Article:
Dataset Training and Retraining
The training and retraining processes both create a model, but they are slightly different. There are different cases when you want to use train or retrain, and this content helps you understand when and why to use each method.
Training is the process by which a model is created from your data (a dataset). In the training process, algorithms are combined with your data to create the object that returns predictions.
Each time you call
/train to train a dataset, it creates another model with a different model ID. Creating a separate model each time you train a dataset is helpful because you can compare them and then test and refine your models.
For example, you train dataset A, create a model, and find that the model doesn’t perform to the level you expect. So you add some data to the dataset and train that dataset to create a new model. You can still access the previous model to compare the accuracy and other metrics as you iterate through the process.
Here are some considerations to keep in mind when you train a dataset.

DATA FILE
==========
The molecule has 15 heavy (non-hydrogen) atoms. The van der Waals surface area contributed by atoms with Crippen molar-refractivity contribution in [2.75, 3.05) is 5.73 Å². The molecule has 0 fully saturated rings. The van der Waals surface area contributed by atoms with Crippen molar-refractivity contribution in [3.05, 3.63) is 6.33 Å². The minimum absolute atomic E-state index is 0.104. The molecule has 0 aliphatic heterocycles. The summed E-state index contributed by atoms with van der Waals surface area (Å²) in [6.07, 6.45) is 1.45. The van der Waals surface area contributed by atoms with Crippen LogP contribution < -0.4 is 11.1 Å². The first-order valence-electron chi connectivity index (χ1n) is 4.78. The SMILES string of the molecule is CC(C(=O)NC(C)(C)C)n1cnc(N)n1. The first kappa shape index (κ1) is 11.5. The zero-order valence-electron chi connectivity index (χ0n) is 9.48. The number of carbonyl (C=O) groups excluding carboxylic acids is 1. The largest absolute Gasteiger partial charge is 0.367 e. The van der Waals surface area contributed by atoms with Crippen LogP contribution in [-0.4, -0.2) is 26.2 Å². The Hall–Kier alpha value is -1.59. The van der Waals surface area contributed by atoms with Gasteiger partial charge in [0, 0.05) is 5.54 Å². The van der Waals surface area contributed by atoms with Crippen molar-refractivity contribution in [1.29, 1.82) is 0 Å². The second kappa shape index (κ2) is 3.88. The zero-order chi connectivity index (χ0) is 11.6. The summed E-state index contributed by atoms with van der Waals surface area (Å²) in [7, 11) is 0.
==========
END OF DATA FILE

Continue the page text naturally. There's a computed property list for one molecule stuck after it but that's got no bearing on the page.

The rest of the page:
When you call
/train, it creates a new model with a new model ID.
If you decide to use the new model, you must update the model ID in existing code or tools that reference the model ID.
Creating multiple models enables you to compare models as you change your dataset.
Retraining works differently. When you call
/retrain to train a dataset, it references the dataset used to create an existing model. This method overwrites the old model with the new model, but it retains the previous model ID.
For example, you train a dataset, create a model, and iterate through the process. You have an accurate model that you use in your apps. Due to changes in your business, you need to include more data in your model.
Here are some considerations to keep in mind when you retrain a dataset.
Retraining overwrites the existing model, but maintains the model ID.
If you retrain using bad or incorrect data, the model is corrupted. You can’t recover the older version.
Because retraining keeps the original model ID, you don’t need to update references to the model ID. Your existing code and tools use the new model.
You must explicitly retrain a dataset when you want to update model. Retraining doesn’t occur automatically.
You can only retrain a dataset from which a model was created. For example, if you have dataset 1 and model A, you can add feedback data to dataset 1. You can retrain dataset 1 multiple times to update model A. However, you can’t create dataset 2 and retrain to create model A.